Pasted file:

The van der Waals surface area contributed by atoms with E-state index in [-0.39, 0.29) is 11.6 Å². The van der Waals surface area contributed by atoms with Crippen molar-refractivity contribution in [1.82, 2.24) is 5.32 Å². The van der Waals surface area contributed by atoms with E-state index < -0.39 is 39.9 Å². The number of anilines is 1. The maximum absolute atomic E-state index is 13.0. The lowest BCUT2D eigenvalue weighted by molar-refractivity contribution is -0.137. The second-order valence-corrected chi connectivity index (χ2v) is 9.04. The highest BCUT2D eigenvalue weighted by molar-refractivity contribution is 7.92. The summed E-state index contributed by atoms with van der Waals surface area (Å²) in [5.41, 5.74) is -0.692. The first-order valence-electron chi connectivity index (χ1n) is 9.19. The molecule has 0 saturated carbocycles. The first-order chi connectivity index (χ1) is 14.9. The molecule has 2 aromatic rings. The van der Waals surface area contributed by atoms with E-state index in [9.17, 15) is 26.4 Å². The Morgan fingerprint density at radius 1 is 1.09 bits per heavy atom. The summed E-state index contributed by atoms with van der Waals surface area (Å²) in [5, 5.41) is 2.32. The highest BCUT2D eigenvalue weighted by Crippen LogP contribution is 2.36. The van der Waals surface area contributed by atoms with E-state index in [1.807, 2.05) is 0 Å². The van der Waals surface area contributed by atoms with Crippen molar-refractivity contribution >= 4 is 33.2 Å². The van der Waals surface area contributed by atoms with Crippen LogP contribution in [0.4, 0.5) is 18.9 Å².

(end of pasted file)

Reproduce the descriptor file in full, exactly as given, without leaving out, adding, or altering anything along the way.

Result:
The van der Waals surface area contributed by atoms with E-state index in [-0.39, 0.29) is 11.6 Å². The van der Waals surface area contributed by atoms with Crippen molar-refractivity contribution in [1.82, 2.24) is 5.32 Å². The van der Waals surface area contributed by atoms with E-state index < -0.39 is 39.9 Å². The number of anilines is 1. The maximum absolute atomic E-state index is 13.0. The lowest BCUT2D eigenvalue weighted by molar-refractivity contribution is -0.137. The second-order valence-corrected chi connectivity index (χ2v) is 9.04. The highest BCUT2D eigenvalue weighted by molar-refractivity contribution is 7.92. The summed E-state index contributed by atoms with van der Waals surface area (Å²) in [5.41, 5.74) is -0.692. The first-order valence-electron chi connectivity index (χ1n) is 9.19. The molecule has 0 saturated carbocycles. The first-order chi connectivity index (χ1) is 14.9. The molecule has 2 aromatic rings. The van der Waals surface area contributed by atoms with E-state index in [9.17, 15) is 26.4 Å². The Morgan fingerprint density at radius 1 is 1.09 bits per heavy atom. The summed E-state index contributed by atoms with van der Waals surface area (Å²) in [5, 5.41) is 2.32. The highest BCUT2D eigenvalue weighted by Crippen LogP contribution is 2.36. The van der Waals surface area contributed by atoms with E-state index in [1.807, 2.05) is 0 Å². The van der Waals surface area contributed by atoms with Crippen molar-refractivity contribution >= 4 is 33.2 Å². The van der Waals surface area contributed by atoms with Crippen LogP contribution in [0.4, 0.5) is 18.9 Å².